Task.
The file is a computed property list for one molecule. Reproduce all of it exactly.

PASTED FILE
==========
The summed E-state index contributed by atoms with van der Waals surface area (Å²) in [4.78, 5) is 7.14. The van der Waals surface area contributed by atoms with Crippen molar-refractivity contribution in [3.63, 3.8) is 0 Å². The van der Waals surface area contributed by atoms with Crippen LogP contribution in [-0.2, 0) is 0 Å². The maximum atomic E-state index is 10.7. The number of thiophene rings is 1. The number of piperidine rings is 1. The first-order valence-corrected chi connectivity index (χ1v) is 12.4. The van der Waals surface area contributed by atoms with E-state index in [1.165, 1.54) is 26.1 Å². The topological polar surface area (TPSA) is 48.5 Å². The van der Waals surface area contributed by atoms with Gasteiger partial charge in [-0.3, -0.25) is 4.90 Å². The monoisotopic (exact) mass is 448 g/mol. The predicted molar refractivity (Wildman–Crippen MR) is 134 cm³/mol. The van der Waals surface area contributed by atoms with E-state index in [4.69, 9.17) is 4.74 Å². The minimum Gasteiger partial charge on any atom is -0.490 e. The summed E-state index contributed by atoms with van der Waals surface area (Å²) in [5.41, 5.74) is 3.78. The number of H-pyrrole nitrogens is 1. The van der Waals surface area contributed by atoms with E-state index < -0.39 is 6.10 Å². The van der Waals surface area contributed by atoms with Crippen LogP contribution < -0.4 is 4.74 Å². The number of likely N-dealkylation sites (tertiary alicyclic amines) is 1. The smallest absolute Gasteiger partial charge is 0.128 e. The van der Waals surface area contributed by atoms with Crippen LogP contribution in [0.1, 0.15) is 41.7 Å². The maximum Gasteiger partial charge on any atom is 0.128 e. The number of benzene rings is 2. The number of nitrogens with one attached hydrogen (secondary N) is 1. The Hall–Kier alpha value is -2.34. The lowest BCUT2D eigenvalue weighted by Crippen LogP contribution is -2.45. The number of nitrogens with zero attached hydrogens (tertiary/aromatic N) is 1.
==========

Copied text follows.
The summed E-state index contributed by atoms with van der Waals surface area (Å²) in [4.78, 5) is 7.14. The van der Waals surface area contributed by atoms with Crippen molar-refractivity contribution in [3.63, 3.8) is 0 Å². The van der Waals surface area contributed by atoms with Crippen LogP contribution in [-0.2, 0) is 0 Å². The maximum atomic E-state index is 10.7. The number of thiophene rings is 1. The number of piperidine rings is 1. The first-order valence-corrected chi connectivity index (χ1v) is 12.4. The van der Waals surface area contributed by atoms with E-state index in [1.165, 1.54) is 26.1 Å². The topological polar surface area (TPSA) is 48.5 Å². The van der Waals surface area contributed by atoms with Gasteiger partial charge in [-0.3, -0.25) is 4.90 Å². The monoisotopic (exact) mass is 448 g/mol. The predicted molar refractivity (Wildman–Crippen MR) is 134 cm³/mol. The van der Waals surface area contributed by atoms with E-state index in [4.69, 9.17) is 4.74 Å². The minimum Gasteiger partial charge on any atom is -0.490 e. The summed E-state index contributed by atoms with van der Waals surface area (Å²) in [5.41, 5.74) is 3.78. The number of H-pyrrole nitrogens is 1. The van der Waals surface area contributed by atoms with E-state index < -0.39 is 6.10 Å². The van der Waals surface area contributed by atoms with Crippen LogP contribution < -0.4 is 4.74 Å². The number of likely N-dealkylation sites (tertiary alicyclic amines) is 1. The smallest absolute Gasteiger partial charge is 0.128 e. The van der Waals surface area contributed by atoms with Crippen LogP contribution in [0.1, 0.15) is 41.7 Å². The maximum Gasteiger partial charge on any atom is 0.128 e. The number of benzene rings is 2. The number of nitrogens with one attached hydrogen (secondary N) is 1. The Hall–Kier alpha value is -2.34. The lowest BCUT2D eigenvalue weighted by Crippen LogP contribution is -2.45. The number of nitrogens with zero attached hydrogens (tertiary/aromatic N) is 1.